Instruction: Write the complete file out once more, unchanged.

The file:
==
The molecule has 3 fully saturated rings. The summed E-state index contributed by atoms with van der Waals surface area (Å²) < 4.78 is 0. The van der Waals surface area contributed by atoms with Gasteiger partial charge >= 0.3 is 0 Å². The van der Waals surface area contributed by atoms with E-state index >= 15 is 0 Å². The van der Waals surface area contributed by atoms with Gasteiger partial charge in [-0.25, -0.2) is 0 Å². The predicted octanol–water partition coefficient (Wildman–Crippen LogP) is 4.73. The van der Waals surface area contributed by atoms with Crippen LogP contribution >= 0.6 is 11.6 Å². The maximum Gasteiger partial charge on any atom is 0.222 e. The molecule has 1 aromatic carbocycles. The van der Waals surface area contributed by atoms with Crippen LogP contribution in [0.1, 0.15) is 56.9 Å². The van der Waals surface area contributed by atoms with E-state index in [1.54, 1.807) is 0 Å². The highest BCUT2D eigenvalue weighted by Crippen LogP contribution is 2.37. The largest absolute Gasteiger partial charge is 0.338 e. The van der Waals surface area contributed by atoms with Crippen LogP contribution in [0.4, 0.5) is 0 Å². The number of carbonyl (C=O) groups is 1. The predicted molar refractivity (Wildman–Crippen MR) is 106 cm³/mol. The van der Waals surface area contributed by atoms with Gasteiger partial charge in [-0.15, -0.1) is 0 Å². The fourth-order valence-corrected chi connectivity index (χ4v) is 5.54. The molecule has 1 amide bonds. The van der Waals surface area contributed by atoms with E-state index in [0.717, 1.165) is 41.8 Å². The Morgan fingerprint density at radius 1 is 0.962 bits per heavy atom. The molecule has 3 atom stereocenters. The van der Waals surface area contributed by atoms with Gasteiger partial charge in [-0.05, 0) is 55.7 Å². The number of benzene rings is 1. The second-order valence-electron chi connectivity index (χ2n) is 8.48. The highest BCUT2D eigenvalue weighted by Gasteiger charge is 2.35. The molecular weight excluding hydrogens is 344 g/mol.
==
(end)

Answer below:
The molecule has 3 fully saturated rings. The summed E-state index contributed by atoms with van der Waals surface area (Å²) < 4.78 is 0. The van der Waals surface area contributed by atoms with Gasteiger partial charge >= 0.3 is 0 Å². The van der Waals surface area contributed by atoms with E-state index >= 15 is 0 Å². The van der Waals surface area contributed by atoms with Gasteiger partial charge in [-0.25, -0.2) is 0 Å². The predicted octanol–water partition coefficient (Wildman–Crippen LogP) is 4.73. The van der Waals surface area contributed by atoms with Crippen LogP contribution >= 0.6 is 11.6 Å². The maximum Gasteiger partial charge on any atom is 0.222 e. The molecule has 1 aromatic carbocycles. The van der Waals surface area contributed by atoms with Crippen LogP contribution in [0.1, 0.15) is 56.9 Å². The van der Waals surface area contributed by atoms with E-state index in [1.54, 1.807) is 0 Å². The highest BCUT2D eigenvalue weighted by Crippen LogP contribution is 2.37. The largest absolute Gasteiger partial charge is 0.338 e. The van der Waals surface area contributed by atoms with Crippen LogP contribution in [0.4, 0.5) is 0 Å². The number of carbonyl (C=O) groups is 1. The predicted molar refractivity (Wildman–Crippen MR) is 106 cm³/mol. The van der Waals surface area contributed by atoms with Gasteiger partial charge in [-0.15, -0.1) is 0 Å². The fourth-order valence-corrected chi connectivity index (χ4v) is 5.54. The molecule has 1 amide bonds. The van der Waals surface area contributed by atoms with E-state index in [0.717, 1.165) is 41.8 Å². The Morgan fingerprint density at radius 1 is 0.962 bits per heavy atom. The molecule has 3 atom stereocenters. The van der Waals surface area contributed by atoms with Gasteiger partial charge in [-0.05, 0) is 55.7 Å². The number of benzene rings is 1. The second-order valence-electron chi connectivity index (χ2n) is 8.48. The highest BCUT2D eigenvalue weighted by Gasteiger charge is 2.35. The molecular weight excluding hydrogens is 344 g/mol.